International study reveals genetic 'spelling mistakes' linked to some cancers

More than 80 genetic “spelling mistakes” that may indicate an increased risk of breast, prostate, and ovarian cancers were revealed in the findings of a large, international research study within the framework of the European Union (EU) Network Collaborative Oncological Gene-environment Study (COGS). For the first time, researchers have a relatively clear picture of the total number of genetic alterations that can be linked to these cancers. Ultimately they hope to be able to calculate the risk of individual cancers, to better understand how they develop and to be able to tailor new treatments.

The main study findings are published in a special issue on genetic risk factors for cancer in the prestigious scientific journal Nature Genetics. Originating from COGS, an EU-based consortium that includes more than 160 research groups from all over the world, the studies included 100,000 patients with breast, ovarian, or prostate cancer and 100,000 healthy participants from the general population.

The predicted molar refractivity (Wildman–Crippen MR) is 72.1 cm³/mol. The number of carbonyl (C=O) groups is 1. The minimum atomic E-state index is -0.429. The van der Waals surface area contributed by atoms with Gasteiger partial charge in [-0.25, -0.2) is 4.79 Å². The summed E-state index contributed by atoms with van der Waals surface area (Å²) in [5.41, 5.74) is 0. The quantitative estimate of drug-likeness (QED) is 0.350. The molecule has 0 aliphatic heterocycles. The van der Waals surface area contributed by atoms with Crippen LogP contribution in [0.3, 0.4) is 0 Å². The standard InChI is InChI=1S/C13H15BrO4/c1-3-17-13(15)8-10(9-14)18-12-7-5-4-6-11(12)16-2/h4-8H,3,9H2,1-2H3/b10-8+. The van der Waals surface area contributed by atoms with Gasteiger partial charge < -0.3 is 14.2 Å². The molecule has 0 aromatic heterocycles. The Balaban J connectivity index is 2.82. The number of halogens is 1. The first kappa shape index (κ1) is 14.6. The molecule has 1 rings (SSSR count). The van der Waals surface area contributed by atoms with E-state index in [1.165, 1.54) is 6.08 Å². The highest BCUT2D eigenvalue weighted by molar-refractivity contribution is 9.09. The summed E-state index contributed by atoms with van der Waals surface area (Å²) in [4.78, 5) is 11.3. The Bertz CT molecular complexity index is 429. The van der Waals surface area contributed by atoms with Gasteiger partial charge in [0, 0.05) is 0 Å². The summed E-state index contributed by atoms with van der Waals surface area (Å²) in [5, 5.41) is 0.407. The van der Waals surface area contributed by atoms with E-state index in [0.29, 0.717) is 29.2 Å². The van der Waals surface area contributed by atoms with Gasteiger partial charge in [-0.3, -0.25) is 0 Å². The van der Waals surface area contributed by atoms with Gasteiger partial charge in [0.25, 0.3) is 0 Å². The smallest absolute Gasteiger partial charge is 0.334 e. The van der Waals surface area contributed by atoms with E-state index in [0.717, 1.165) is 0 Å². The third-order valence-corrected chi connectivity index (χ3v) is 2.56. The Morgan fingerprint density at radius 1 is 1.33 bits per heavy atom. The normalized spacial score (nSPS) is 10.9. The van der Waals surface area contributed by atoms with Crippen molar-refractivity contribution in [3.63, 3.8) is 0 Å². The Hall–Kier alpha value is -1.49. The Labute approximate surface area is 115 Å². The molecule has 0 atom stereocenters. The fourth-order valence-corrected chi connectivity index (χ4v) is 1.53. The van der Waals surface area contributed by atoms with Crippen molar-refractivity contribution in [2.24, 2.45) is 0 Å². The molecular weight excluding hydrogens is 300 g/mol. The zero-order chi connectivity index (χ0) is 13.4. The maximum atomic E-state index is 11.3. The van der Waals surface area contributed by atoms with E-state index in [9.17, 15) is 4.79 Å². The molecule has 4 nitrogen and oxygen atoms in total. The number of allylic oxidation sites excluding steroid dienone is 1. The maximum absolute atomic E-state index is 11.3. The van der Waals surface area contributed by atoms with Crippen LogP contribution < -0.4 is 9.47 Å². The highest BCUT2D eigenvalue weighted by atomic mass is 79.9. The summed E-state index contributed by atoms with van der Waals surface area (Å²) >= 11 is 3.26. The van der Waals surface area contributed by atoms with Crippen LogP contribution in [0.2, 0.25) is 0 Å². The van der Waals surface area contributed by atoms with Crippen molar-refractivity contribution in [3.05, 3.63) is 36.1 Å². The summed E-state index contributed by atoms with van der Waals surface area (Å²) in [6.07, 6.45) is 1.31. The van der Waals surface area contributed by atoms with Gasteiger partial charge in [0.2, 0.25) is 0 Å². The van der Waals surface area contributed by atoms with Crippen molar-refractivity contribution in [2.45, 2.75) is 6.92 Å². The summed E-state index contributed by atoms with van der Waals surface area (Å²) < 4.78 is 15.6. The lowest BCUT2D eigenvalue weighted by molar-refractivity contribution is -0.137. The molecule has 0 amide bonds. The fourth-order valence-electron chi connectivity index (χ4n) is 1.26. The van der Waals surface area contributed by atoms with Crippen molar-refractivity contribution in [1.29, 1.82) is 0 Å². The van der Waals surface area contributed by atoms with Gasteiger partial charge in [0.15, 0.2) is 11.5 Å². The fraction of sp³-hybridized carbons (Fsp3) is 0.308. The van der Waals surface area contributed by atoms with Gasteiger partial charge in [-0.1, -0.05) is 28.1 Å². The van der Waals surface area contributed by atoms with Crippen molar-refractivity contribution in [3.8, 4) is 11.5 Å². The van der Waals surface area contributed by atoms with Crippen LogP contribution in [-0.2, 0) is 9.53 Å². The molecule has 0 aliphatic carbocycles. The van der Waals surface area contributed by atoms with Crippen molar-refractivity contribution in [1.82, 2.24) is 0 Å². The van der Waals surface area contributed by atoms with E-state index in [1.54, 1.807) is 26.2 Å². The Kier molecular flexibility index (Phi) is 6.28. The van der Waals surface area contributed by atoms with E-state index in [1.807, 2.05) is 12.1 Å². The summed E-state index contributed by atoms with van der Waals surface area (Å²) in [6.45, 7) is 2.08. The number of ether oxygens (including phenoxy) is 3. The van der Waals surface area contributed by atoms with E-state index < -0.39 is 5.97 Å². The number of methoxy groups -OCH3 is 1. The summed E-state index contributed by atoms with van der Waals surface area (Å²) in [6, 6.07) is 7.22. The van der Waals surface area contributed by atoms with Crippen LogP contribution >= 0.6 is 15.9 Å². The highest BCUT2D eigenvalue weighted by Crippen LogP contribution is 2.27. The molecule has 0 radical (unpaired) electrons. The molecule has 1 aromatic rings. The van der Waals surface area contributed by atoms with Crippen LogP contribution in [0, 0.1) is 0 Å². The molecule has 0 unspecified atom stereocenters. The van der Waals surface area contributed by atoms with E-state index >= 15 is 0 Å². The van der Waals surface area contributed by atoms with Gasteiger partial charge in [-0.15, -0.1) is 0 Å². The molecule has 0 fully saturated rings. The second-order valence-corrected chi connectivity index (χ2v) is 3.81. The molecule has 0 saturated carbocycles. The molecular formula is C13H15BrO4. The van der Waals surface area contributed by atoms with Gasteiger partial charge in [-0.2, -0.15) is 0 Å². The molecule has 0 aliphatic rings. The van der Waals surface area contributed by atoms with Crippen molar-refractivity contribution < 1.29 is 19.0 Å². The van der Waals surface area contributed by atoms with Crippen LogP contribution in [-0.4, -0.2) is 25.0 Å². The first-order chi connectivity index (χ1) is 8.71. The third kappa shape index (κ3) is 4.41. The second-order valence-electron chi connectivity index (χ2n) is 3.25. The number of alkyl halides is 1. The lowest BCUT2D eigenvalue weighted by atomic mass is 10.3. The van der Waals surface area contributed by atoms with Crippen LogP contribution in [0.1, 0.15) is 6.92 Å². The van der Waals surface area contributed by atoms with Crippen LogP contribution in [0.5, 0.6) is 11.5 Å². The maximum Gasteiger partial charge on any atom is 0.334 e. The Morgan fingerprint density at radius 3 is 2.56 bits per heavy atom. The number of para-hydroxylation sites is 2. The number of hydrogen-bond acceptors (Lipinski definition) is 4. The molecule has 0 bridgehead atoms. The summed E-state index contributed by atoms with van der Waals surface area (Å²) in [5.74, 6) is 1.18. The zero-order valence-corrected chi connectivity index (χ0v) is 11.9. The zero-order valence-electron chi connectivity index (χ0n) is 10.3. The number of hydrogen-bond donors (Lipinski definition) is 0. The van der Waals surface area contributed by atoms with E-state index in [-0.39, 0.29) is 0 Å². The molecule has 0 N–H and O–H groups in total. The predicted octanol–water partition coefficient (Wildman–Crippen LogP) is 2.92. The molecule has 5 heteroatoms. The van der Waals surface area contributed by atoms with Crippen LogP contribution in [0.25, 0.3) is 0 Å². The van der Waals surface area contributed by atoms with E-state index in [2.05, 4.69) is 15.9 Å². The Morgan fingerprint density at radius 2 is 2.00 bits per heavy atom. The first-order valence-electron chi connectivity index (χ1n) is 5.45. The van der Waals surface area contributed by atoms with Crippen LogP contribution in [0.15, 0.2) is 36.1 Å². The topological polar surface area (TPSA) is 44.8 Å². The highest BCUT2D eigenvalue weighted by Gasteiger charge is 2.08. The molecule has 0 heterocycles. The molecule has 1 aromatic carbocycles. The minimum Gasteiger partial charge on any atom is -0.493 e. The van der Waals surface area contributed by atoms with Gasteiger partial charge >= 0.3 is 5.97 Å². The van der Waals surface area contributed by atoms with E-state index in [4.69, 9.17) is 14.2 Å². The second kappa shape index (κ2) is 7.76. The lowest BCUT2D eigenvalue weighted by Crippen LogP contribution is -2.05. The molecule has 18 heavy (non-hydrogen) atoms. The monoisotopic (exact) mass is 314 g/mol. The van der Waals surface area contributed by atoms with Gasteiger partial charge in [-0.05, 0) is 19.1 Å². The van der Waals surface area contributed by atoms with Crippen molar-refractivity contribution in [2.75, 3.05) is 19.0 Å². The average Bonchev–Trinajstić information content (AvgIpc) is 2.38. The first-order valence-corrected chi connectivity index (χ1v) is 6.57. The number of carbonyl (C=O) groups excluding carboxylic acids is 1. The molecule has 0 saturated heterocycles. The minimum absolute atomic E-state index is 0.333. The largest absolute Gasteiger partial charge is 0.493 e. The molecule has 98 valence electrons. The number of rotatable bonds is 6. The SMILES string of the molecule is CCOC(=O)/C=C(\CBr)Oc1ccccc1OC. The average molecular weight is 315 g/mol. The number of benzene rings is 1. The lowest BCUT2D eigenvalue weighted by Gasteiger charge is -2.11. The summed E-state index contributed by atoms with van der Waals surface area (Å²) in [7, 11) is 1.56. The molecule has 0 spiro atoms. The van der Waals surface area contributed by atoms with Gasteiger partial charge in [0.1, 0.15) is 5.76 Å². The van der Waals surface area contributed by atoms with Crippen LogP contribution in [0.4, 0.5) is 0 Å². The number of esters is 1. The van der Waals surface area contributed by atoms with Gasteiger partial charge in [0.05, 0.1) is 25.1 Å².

The scientists performed genetic analyses on all study participants. The composition of the nitrogen bases A, G, C and T was studied on 200,000 selected sections of the DNA strand. When cancer patients had significantly different compositions compared with healthy control subjects, the differences were considered to be relevant to risk of disease. The alterations can be described as a genetic spelling mistake, where A, G, C, or T have been replaced with another letter. This spelling mistake is called single nucleotide polymorphism (SNP, pronounced “snip”).

For breast cancer, the researchers found 49 genetic typos or SNPs, which is more than double the number previously found. In the case of prostate cancer, researchers discovered another 26 deviations, which means that a total number of 78 SNPs may be linked to the disease. For ovarian cancer, eight new relevant SNPs were found.

“We're now on the verge of being able to use our knowledge to develop tests that could complement breast cancer screening and take us a step closer to having an effective prostate cancer screening program,” said Professor Doug Easton, PhD, of the University of Cambridge, United Kingdom, who has led several of the presented studies.

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